A Post About A Toast

If there's one thing I'm seeing happen way too often these days, it's inappropriate toasts at weddings.  I used to be shocked when this would happen, but it's happening so frequently these days that the shock is wearing off.  It's become commonplace to me to see toasts given that make people completely uneasy, and in some cases must hinder friendships, at least temporarily.  The person giving the toast never realizes that it's gone sour while it's happening, and what's worse is the uncomfortable look on most of the guest's faces, especially the bride and groom.  Sometimes I wish i had a "Wrap-It-Up" button.   

Inappropriate can mean many things.  Of course there is the obvious, like the wedding I did where the grooms ex-turned-bride's best friend droned on telling story after story about good times her and the groom spent together, never actually making a point or cleverly giving it a brilliant "best wishes" ending like everyone hoped she would.  It was the only time ever had to cut off someone's mic during a toast.  I don't think she and the bride were friends anymore after that, just my guess.  Okay, that's a pretty extreme and rare example, but certainly one I had to share for the sake of entertainment.  There are also the less extreme examples of best friends getting up and telling stories of exes, or even parents of bride or groom droning on endlessly about how great their son/daughter is.  That's nice, but it's already made obvious by the fact they just got married.  You don't need to convince us anymore.  Typically what I see is people who get up and off to a good start, but after a few minutes it becomes obvious that they have no plan or direction whatsoever and they're winging it, badly.  I'm sure they have the best intentions, but good intent doesn't make a good toast, and now your wasting the couple's precious and expensive time.  With such easy access to information these days, there is just no excuse for that.  I'm going to cut this paragraph short because honestly I could go on endlessly about the stuff I've seen go wrong. 

So let's get down to some solutions:

Keep it short, sweet, and to the point.  The average attention span of people these days gives you about 2 minutes before they start getting bored.  So that's not to say your toast has to be 2 minutes, but you'd better convince them in those 2 minutes, no, in that first minute, that the rest of your toast is going to be worth paying attention to.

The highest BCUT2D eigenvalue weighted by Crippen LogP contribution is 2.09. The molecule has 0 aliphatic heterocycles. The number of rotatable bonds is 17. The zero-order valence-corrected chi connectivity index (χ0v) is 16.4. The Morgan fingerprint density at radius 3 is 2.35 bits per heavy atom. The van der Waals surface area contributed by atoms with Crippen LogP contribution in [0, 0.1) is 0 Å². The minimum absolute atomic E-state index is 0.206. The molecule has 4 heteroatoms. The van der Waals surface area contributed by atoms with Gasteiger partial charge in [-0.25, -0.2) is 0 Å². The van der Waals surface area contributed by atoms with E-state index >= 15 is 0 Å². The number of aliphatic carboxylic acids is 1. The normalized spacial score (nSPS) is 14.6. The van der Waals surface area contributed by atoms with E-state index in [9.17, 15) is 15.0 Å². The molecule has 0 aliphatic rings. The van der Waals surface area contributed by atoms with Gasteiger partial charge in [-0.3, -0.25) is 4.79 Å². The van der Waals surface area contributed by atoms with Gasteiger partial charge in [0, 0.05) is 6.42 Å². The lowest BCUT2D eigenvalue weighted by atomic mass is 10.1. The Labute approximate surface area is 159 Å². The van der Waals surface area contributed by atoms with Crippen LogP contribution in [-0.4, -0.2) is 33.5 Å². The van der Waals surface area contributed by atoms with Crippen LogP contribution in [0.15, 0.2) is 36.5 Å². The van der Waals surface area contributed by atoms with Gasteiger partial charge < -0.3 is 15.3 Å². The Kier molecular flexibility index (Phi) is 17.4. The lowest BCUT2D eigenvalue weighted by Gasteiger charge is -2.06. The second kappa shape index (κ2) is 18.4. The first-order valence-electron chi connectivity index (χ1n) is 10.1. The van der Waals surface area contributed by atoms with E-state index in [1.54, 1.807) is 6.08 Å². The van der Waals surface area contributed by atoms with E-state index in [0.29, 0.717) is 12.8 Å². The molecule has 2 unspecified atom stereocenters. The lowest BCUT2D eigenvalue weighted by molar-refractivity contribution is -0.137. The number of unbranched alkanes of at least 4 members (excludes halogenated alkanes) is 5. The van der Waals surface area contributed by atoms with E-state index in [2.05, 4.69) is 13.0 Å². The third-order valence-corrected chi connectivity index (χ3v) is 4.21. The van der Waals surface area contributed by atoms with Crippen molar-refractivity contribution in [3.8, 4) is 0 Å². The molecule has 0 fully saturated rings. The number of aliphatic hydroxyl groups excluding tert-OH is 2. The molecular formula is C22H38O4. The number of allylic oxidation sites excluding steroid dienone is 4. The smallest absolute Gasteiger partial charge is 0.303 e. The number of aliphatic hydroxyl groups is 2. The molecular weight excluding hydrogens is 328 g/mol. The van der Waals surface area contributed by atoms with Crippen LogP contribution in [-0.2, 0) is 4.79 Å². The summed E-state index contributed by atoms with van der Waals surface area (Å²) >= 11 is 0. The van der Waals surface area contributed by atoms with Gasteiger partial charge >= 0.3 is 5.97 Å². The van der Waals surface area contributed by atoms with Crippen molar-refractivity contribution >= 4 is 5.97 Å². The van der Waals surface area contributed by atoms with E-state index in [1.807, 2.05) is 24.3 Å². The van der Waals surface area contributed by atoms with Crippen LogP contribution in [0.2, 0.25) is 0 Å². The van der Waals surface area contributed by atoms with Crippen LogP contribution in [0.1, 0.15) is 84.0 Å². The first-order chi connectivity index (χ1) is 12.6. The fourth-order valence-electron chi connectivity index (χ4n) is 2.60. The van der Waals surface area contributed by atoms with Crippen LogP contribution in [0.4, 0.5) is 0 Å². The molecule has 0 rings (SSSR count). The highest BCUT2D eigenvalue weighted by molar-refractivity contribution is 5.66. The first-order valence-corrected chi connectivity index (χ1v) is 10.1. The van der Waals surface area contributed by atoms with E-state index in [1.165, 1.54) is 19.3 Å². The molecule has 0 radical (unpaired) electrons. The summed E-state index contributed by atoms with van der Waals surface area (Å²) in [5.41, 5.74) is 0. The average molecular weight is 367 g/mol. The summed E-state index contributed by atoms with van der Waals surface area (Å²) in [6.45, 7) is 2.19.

Google search some information and even some videos on giving toasts.  About half of the toasts I see these days start with "I've never had to give a toast before so I Google searched some tips".  And those usually end up being good ones. 

Practice your speech on someone else, preferably even a few others before the big day.  It will help work out the kinks ahead of time.   What might be hilarious and endlessly entertaining stories to you, may not be to those who weren't there to experience it, and you just might put your audience to sleep with them (I've actually seen this happen).  A practice run on someone else can prevent this.

Write it down.  When I see someone stand up to give a toast and they don't have anything written down, a little panic stirs inside of me, and it's usually justified in the minutes that follow.  People appreciate preparation.  Nobody is impressed by your ability to freestyle a speech.  There are the few rare exceptions to this rule, some folks are just good speakers, they speak clearly and get to the point without taking detours or getting lost on the way.  But those of you who are truly blessed with this ability certainly know who you are, and most of you who aren't still seem to think you are for some reason.  Just play it safe and write it down.

Humor is good, but know where to draw the line.  If the whole toast is shtick, then the crowd is going to think all you have is shtick, and you're not capable of coming up with genuine, positive, well wishes, which is what the toast is all about.    

I would assume that last statement is obvious, but I'm learning the hard way that the simplest concepts aren't so obvious anymore.  Having said that, I must state the most obvious thing of all;


This seems to be so easily and often forgotten by the guests at weddings.  I can't keep track of the number of times I want to say to people at every wedding "this is not your day, it's theirs, and they planned it this way".  But there's too much to write on that subject alone, so I'll save it for another, or many other blog posts.   

And a note to any couple planning a wedding, I've never seen an "open toast" situation go well.  Ever.  The number of things that can go horribly wrong are never considered ahead of time.  But they happen, and you don't realize it until it's too late, and nothing can be done about it.  Either appoint a few special people to say something, or let your guests know ahead of time that there will be no open toasts so anyone who would like to say something should submit their request to do so well in advance.  If you have a website for your wedding, this is a perfect place to let this be known.  You assume that all of your guests have the best intentions, and your best interest in mind, but once the train starts rolling and the alcohol starts flowing, that train can derail pretty quickly if the tracks aren't laid properly.

If you need help planning a toast for a wedding, here are some helpful links: 


I tried to look for video samples but found no good ones.  If you know of any, please leave them in comments.   

Note: the most common denominator I've found in all toasting tips is to toast sober.  One drink is good to calm nerves, but more than that could get you in trouble. 

Good luck!  Now go forth, and toast right!